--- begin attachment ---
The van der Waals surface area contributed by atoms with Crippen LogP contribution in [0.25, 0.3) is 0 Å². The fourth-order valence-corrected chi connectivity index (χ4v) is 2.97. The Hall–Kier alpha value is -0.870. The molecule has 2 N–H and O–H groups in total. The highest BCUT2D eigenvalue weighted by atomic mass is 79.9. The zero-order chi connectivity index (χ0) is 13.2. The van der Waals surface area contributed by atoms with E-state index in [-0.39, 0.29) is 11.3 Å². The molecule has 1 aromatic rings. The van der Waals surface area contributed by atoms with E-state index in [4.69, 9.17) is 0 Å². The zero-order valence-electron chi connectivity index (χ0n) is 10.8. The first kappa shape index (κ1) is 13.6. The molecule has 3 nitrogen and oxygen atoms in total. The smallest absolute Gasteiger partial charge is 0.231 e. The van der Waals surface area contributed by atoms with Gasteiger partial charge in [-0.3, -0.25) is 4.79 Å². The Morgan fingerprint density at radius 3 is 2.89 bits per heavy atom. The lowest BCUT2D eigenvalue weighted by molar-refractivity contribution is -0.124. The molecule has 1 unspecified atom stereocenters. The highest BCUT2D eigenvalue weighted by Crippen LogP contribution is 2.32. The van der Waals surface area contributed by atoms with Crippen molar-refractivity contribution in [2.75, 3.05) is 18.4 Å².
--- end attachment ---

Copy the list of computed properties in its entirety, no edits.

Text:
The van der Waals surface area contributed by atoms with Crippen LogP contribution in [0.25, 0.3) is 0 Å². The fourth-order valence-corrected chi connectivity index (χ4v) is 2.97. The Hall–Kier alpha value is -0.870. The molecule has 2 N–H and O–H groups in total. The highest BCUT2D eigenvalue weighted by atomic mass is 79.9. The zero-order chi connectivity index (χ0) is 13.2. The van der Waals surface area contributed by atoms with E-state index in [-0.39, 0.29) is 11.3 Å². The molecule has 1 aromatic rings. The van der Waals surface area contributed by atoms with E-state index in [4.69, 9.17) is 0 Å². The zero-order valence-electron chi connectivity index (χ0n) is 10.8. The first kappa shape index (κ1) is 13.6. The molecule has 3 nitrogen and oxygen atoms in total. The smallest absolute Gasteiger partial charge is 0.231 e. The van der Waals surface area contributed by atoms with Gasteiger partial charge in [-0.3, -0.25) is 4.79 Å². The Morgan fingerprint density at radius 3 is 2.89 bits per heavy atom. The lowest BCUT2D eigenvalue weighted by molar-refractivity contribution is -0.124. The molecule has 1 unspecified atom stereocenters. The highest BCUT2D eigenvalue weighted by Crippen LogP contribution is 2.32. The van der Waals surface area contributed by atoms with Crippen molar-refractivity contribution in [2.75, 3.05) is 18.4 Å².